What this paper adds

  • Studies have linked smoking to absence from work. The literature, however, still has a number of important drawbacks such as inadequate outcome measures, the use of self‐reported absences, small and non‐representative samples, and lack of adequate control for factors that may confound the relationship between smoking and sick leaves. Unsurprisingly, the estimated impact of smoking varies to a great extent between studies.
  • This paper makes several contributions to the literature. First, it makes use of register‐based data on absences due to sickness, which reduces the risk of measurement errors.
  • Second, it makes use of nationally representative data, which allow for more general conclusions to be drawn from the results.
  • Third, it concerns the annual number of absences due to sickness, instead of the limited time periods used in most previous studies.
  • Finally, by using information on a wide range of occupational risk factors, and health factors, it is possible to control for some important factors that may otherwise confound the relationship between smoking and absence due to sickness.

Our measure of smoking is based on self‐reported smoking behaviour, which cannot be validated by, for instance, biochemical measures. Prior results have suggested, however, that self‐reported smoking is reliable, and consistent with biological indicators, when measurements are carried out under optimised measurement conditions, ensuring anonymity.24,25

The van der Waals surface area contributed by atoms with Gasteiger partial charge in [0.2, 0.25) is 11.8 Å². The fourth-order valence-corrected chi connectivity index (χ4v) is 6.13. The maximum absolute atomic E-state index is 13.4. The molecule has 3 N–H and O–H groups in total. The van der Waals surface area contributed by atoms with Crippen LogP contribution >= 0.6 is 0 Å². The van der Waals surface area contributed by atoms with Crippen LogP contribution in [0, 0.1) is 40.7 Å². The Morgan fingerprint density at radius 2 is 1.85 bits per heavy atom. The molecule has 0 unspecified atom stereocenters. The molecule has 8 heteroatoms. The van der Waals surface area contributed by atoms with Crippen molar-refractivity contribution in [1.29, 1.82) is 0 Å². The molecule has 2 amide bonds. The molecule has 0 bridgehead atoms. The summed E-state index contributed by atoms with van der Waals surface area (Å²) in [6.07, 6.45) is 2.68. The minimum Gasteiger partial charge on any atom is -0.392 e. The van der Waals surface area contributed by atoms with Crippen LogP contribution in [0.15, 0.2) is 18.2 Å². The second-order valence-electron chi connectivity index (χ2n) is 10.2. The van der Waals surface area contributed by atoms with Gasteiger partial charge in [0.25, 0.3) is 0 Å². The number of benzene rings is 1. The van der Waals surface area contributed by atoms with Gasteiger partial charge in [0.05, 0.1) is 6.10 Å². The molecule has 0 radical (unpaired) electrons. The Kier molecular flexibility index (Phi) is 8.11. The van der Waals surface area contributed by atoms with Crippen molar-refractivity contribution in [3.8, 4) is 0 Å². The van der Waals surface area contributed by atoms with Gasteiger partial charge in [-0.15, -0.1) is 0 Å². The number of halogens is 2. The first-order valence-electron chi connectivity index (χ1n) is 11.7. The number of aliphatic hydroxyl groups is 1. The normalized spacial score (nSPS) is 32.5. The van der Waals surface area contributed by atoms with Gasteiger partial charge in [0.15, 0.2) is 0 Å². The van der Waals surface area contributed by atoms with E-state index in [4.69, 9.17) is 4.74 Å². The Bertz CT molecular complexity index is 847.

Policy implications and conclusion

The results suggest that policies that reduce and/or prevent smoking may also reduce the number of days of sick‐leave. However, the results also suggest that much of the higher number of days of sick leave among smokers may be explained by factors other than reduced smoking‐related health. This latter result suggests that policies aimed at reducing and/or preventing smoking may have a limited effect on sick leave among smokers. Further research should aim at improving our understanding of the mechanisms by which smoking correlates with sick leave. This is crucial to assess the cost effectiveness of various smoking cessation policies and the societal costs of smoking.

Acknowledgements

The development and use of the database HILDA were facilitated by research grants to Björn Lindgren from the Swedish Research Council, the Vårdal Foundation, the Swedish National Institute of Public Health, the Swedish National Social Insurance Board and the Medical Faculty of Lund University. The data for HILDA were supplied by Statistics Sweden, the Swedish National Board of Health and Welfare, and the Swedish National Social Insurance Board. I am indebted to Björn Lindgren, Lund University Centre for Health Economics, for granting me access to the data used in this paper and for useful comments. The research reported in this paper has been supported by a grant from the Swedish Cancer Society.

Abbreviations

BMI - body mass index

HILDA - Health and Individuals Longitudinal Data and Analysis

Footnotes

Competing interests: None declared.